It’s helpful to look at things we already think we know well through a new filter. That’s how we jettison ourselves from ruts and cure ourselves of blindness. So, what if we sampled some standard youth ministry “givens” and looked at them through a doctor’s filter? What’s the equivalent of good “medical practice” in youth ministry, and what’s more like “malpractice”? We hold onto some forms of malpractice in youth ministry because we’ve believed false information, or we’ve dragged our feet because change is difficult, or we’ve kowtowed to others’ expectations.
Here’s the second installment of my malpractice starter list. (Read the first installment here.) I’ll post the final two installments in succeeding weeks…
Youth Ministry Malpractice #2—Blaming “Fun & Games” for Biblical Illiteracy
Throughout the last decade, many youth ministry leaders (or what we might call “youth ministry pundits”) have attempted to explain the decline in church attendance among teenagers—and a correlative decline in biblical literacy—by pointing to the “shallow” fun-and-games mentality they insist is rampant. One such pundit sums it up well: “Is your youth ministry Bible-focused or fun-focused? It’s easy to focus more on making the youth group fun than on making it biblical. I’m all for having a good time with students in the right context, but we have a much higher calling. How easy it is to fall into the trap of spending more time planning silliness than studying for Bible lessons.”
This knee-jerk diagnosis of what ails youth ministry seems rational, but it perpetuates a “spiritual myth” that human beings are compartmentalized. I’ll go one step further: If we say “fun” isn’t a worthy focus of youth ministry, we negate a powerful “glue” that has the power to bind kids to the community long enough for their “Jesus-graft” to take , and we risk propagating the heresy of Gnosticism. Gnostics argued that the physical and the spiritual were separate human compartments, with the spiritual part of us “holy” and the physical part of us “unclean.” It’s not true; in fact, it’s a violation of the Incarnation itself. Fun and biblical depth can coexist, of course, because they aren’t two compartments. They are intertwined expressions of God’s personality. And fun is the most powerful community-building tool in our toolbox.
Transformation is the natural result of grafting in the organic world. Botanists explain that the bond between the grafted branch and the vine transforms the branch into “a miniature version of the parent tree.” This is why, by the way, Jesus can make this ludicrous statement with a straight face: “Truly, truly, I say to you, he who believes in Me, the works that I do he will do also; and greater works than these he will do; because I go to the Father” (John 14:12). If our attachment to Jesus essentially makes us a “miniature version of the parent tree,” the fruit we produce will be like his own, and even greater.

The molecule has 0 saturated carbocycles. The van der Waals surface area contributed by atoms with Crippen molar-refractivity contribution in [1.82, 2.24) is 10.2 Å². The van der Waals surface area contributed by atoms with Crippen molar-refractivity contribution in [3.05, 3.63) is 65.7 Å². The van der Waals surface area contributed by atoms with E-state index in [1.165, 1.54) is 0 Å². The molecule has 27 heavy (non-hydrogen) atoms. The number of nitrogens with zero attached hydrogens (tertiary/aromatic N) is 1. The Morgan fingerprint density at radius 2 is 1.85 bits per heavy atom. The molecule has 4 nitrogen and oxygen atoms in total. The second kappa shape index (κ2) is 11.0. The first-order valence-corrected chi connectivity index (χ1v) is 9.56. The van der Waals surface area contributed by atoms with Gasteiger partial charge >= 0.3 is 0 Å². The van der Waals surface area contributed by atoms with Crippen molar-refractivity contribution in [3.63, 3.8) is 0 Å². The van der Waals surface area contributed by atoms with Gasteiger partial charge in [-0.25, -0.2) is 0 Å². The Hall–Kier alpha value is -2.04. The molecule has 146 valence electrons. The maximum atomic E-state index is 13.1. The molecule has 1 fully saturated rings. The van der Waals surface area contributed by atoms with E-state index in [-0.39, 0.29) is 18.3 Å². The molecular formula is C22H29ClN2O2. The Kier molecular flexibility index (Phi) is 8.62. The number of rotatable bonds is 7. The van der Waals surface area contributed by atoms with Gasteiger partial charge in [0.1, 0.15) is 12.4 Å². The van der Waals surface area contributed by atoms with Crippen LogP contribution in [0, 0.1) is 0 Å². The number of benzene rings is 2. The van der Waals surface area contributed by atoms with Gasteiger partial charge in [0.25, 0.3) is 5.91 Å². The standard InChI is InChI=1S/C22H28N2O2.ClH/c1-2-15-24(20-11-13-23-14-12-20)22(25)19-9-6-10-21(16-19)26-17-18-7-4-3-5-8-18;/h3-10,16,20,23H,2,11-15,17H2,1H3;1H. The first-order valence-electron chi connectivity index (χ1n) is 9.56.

Our grafted bond is intimate but not instantaneous. It takes a long time for it to “take.” Our transformations, whether physical or spiritual, are often so slow-moving that we have a hard time noticing the profound changes happening in the moment. They’re most often like a glacier—an inexorable force that changes our geography but is hard to mark “progress” at any particular time. Transformation is most often a time-lapse thing. But in order for a graft to “take,” it must be bound by a layer of tape that holds it in place until the co-mingling of branch and Vine is solid enough to stand on its own.
And of all the things that “bind the graft” in youth ministry, fun is probably the most powerful. It keeps young people connected to your “grafting” environment long enough for it to take. Fun takes many forms, of course, from silly to serious. How many times have you heard a teenager brand something as “fun” that was actually something we might call “serious”—like a vigorous conversation, an eye-opening understanding of truth, or a new sense of expectation and joy in their relationship with Jesus?
Fun is crucial.
And fun—as weird as it is to say within our churched-language context—is central to the heart of God.